Jumping spiders are one of the most common types of spiders. While there are thousands of species of jumping spiders, only 300 are native to the United States. Jumping spiders are not dangerous to humans, even if you get bitten by one.
Typically, a jumping spider will only bite when it’s being crushed or threatened. According to the University of California Davis, these bites are considered less severe than a bee sting, and may result in a small, mosquito-bite-sized welt (that is, if you have any symptoms at all).
However, if you have an allergy to jumping spider venom — or if the spider that bites you is not a jumping spider after all — these bites can cause health concerns.
This article will cover the basics of how to treat a jumping spider bite, and when you should call a doctor about this type of insect bite.
If you’ve been bitten by any type of spider, it’s important to stay calm. Try to remember any details about what the spider looked like, such as the:
- stripes or markings
If the spider is crushed or killed after it bites you, take a photo of the spider that you can reference later. For example, according to Washington State University, Phidippus audax is a common type of jumping spider also called an “orchard spider.” The animal often has an orange and white spot on its abdomen.
Other types of jumping spiders may have stripes of white or black on their abdomens. You won’t typically find a jumping spider in a web. They prefer to hunt by springing forward off their hind legs to capture insects. You may see a jumping spider hanging by a single strand of silk thread.
If you’re fairly confident that the spider that your bite comes from is a jumping spider, you can most likely treat the bite at home. Here’s what to do:
- Wash the spider bite with soap and water. This will prevent any bacteria from crossing your skin barrier and make an infection less likely later on.
- If you feel a burning sensation at the site of the spider bite, apply a cool compress (such as a wet washcloth) to the bite. This should help with symptoms of swelling and redness or discoloration.
- You may also want to apply a topical antibiotic ointment to the area of the bite if a welt appears.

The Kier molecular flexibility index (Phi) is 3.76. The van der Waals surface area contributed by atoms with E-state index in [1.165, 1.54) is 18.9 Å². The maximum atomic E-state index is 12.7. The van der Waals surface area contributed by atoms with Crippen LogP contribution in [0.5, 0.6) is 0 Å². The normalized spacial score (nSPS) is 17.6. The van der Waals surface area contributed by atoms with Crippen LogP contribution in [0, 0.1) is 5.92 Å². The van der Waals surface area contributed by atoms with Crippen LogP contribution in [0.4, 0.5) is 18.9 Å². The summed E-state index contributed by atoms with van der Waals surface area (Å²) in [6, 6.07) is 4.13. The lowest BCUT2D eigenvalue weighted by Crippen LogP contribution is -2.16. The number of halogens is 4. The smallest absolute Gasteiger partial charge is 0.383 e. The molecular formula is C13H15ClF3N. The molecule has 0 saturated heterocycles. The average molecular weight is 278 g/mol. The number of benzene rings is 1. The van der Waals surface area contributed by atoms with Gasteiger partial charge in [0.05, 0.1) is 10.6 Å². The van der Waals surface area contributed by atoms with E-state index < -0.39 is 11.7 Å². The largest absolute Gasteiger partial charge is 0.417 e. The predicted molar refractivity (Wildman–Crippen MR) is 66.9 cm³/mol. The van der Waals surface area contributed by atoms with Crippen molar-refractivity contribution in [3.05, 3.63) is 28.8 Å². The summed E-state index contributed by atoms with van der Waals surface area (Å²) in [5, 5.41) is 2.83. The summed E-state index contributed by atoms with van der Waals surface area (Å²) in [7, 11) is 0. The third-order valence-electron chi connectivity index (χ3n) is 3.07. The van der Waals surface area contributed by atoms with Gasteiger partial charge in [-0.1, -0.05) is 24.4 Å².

You may want to try other home remedies for the bite if the above first aid steps don’t help, such as an antihistamine cream or a topical analgesic.
If your spider bite symptoms don’t subside or become more severe over a span of 24 to 48 hours, seek medical attention.
In these situations, the most likely scenarios are:
- you’re having an allergic reaction to the spider bite
- you have a bite from a different type of spider
Call a doctor immediately if you experience any of these symptoms after a spider bite:
- nausea and vomiting
- rashes spreading past the initial welt
- a blister that is purple or red
- difficulty breathing
- increased heart rate
- fever or chills
- increased blood pressure
- swollen lymph glands
Jumping spiders are not dangerous to humans. In most cases, they will not bite unless they feel they’re in mortal danger.
Even if they do bite, they most likely won’t puncture your skin. And even if they puncture your skin, it’s very, very rare that you’ll have a severe reaction. Unless, of course, you have an allergy to jumping spiders or the spider is a different kind of spider altogether.
Keep an eye on your symptoms after a spider bite, and treat with first aid to prevent infection. Remember that spider bites can sometimes take longer to heal than other types of insect bites.
If you start to have symptoms of an allergic or severe reaction, contact a doctor and seek emergency medical attention if you need it.